3. Ask trusted friends and family to help keep you accountable.

Let the people you love know that you are trying to turn over a new leaf in your life. Chances are, they'll be happy and excited for you.

Ask them to help you identify when you may be stuck in your typical victim mentality. It might help to share with them phrases that will be helpful to pull you out of it without making you defensive.

For instance, it might be hurtful to hear them say, "See, you're doing it again!" or "You always do this." Instead, talk to them about saying something like, "You might be stuck in a negative thought pattern here," which can snap you out of your victim mindset and help you view your actions or thoughts objectively.

Let them know that you know it's your responsibility to change your own life, but that their help would mean a lot to you because you trust them.

How To Deal With Someone Who Has A Victim Mentality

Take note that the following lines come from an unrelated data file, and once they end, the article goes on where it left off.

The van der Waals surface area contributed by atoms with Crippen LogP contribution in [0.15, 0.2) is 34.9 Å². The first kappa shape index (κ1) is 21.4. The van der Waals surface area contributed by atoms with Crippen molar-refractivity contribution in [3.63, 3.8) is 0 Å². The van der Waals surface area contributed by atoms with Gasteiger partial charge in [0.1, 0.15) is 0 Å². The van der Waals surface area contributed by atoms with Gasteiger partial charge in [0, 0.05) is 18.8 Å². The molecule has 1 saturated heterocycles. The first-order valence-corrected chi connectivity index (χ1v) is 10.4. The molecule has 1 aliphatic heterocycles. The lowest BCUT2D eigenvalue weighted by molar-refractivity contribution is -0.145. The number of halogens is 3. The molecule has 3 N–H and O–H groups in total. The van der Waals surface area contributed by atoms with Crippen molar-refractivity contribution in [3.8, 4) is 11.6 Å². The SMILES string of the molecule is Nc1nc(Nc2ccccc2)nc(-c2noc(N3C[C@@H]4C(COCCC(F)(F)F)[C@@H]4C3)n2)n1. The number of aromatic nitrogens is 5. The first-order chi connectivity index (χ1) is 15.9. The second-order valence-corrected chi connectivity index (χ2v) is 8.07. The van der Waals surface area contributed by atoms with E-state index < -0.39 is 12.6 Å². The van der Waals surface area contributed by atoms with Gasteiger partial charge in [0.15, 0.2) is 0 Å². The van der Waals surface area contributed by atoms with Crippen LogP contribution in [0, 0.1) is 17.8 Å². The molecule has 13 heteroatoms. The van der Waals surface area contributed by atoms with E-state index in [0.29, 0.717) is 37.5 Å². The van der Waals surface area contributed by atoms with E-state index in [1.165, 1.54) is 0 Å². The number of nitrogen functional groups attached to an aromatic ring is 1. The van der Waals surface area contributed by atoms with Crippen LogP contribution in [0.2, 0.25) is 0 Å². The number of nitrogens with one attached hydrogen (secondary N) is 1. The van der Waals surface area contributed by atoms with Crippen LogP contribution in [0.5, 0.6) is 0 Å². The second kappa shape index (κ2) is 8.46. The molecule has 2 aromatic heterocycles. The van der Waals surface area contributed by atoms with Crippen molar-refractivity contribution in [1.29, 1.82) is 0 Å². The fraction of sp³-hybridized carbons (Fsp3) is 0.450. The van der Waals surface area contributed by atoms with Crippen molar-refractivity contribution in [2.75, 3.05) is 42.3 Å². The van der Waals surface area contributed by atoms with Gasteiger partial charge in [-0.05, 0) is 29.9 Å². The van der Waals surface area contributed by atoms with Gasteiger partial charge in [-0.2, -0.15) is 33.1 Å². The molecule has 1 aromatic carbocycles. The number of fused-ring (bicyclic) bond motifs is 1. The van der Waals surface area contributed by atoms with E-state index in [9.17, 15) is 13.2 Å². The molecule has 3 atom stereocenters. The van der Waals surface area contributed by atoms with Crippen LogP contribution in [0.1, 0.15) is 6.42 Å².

Nothing you say will help someone with a self-defeating attitude, but there is some pleasure in seeking sympathy while being in crisis, because a person gets love and support in that way.

Sometimes, even when you offer them hope, they can make you feel like you do not understand them, so they complain more to show you how miserable they are. If you offer a solution, they give you another problem to make excuses for why nothing will work out.

It’s not your job to rescue negative people who do not want to save themselves.

All you can do is be there and ensure the negativity doesn't rub off on you. If you get caught up in trying to make them feel better, you, too, can get caught in the chaotic negativity and go down with them.

The best antidote to helping someone who with a victim complex is to point out directly that no matter what you say, they always find excuses or find things wrong. Once they see that they’re caught up in the victim mentality, they can own their actual behavior and see how self-defeating it is.

RELATED: People With These 10 Personality Traits Have No Idea What Gratitude Means

Nancy Carbone is a relationship therapist and psychodynamic psychotherapist with 18 years of counseling experience. She specializes in the treatment of personality disorders and relational trauma, and is accredited as a mental health social worker.

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This article was originally published at counsellingservicemelbourne.com.au. Reprinted with permission from the author.